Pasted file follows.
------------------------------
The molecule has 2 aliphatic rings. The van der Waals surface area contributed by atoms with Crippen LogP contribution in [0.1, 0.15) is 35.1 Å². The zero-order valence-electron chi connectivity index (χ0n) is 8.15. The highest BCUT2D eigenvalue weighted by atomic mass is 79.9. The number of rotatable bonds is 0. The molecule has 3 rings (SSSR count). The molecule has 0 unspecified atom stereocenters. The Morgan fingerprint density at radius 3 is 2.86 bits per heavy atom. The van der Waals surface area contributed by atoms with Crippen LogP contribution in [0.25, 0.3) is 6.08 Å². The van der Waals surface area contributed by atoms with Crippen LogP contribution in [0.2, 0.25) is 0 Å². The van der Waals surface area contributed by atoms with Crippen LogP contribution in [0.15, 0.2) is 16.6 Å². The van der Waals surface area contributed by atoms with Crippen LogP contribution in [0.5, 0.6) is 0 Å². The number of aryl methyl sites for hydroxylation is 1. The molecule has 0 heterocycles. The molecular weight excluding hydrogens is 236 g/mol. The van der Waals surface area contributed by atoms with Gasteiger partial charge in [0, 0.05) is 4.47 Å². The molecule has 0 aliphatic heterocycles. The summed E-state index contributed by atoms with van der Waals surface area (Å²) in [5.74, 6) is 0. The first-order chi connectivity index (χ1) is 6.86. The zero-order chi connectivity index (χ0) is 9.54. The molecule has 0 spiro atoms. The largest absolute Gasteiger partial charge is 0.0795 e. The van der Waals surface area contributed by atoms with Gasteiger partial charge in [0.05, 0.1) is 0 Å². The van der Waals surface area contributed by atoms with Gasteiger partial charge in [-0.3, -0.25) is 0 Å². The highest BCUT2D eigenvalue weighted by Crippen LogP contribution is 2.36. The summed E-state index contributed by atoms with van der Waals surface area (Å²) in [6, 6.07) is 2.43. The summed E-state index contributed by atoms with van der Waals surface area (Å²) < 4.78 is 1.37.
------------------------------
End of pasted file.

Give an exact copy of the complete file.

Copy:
The molecule has 2 aliphatic rings. The van der Waals surface area contributed by atoms with Crippen LogP contribution in [0.1, 0.15) is 35.1 Å². The zero-order valence-electron chi connectivity index (χ0n) is 8.15. The highest BCUT2D eigenvalue weighted by atomic mass is 79.9. The number of rotatable bonds is 0. The molecule has 3 rings (SSSR count). The molecule has 0 unspecified atom stereocenters. The Morgan fingerprint density at radius 3 is 2.86 bits per heavy atom. The van der Waals surface area contributed by atoms with Crippen LogP contribution in [0.25, 0.3) is 6.08 Å². The van der Waals surface area contributed by atoms with Crippen LogP contribution in [0.2, 0.25) is 0 Å². The van der Waals surface area contributed by atoms with Crippen LogP contribution in [0.15, 0.2) is 16.6 Å². The van der Waals surface area contributed by atoms with Crippen LogP contribution in [0.5, 0.6) is 0 Å². The number of aryl methyl sites for hydroxylation is 1. The molecule has 0 heterocycles. The molecular weight excluding hydrogens is 236 g/mol. The van der Waals surface area contributed by atoms with Gasteiger partial charge in [0, 0.05) is 4.47 Å². The molecule has 0 aliphatic heterocycles. The summed E-state index contributed by atoms with van der Waals surface area (Å²) in [5.74, 6) is 0. The first-order chi connectivity index (χ1) is 6.86. The zero-order chi connectivity index (χ0) is 9.54. The molecule has 0 spiro atoms. The largest absolute Gasteiger partial charge is 0.0795 e. The van der Waals surface area contributed by atoms with Gasteiger partial charge in [0.05, 0.1) is 0 Å². The van der Waals surface area contributed by atoms with Gasteiger partial charge in [-0.3, -0.25) is 0 Å². The highest BCUT2D eigenvalue weighted by Crippen LogP contribution is 2.36. The summed E-state index contributed by atoms with van der Waals surface area (Å²) in [6, 6.07) is 2.43. The summed E-state index contributed by atoms with van der Waals surface area (Å²) < 4.78 is 1.37.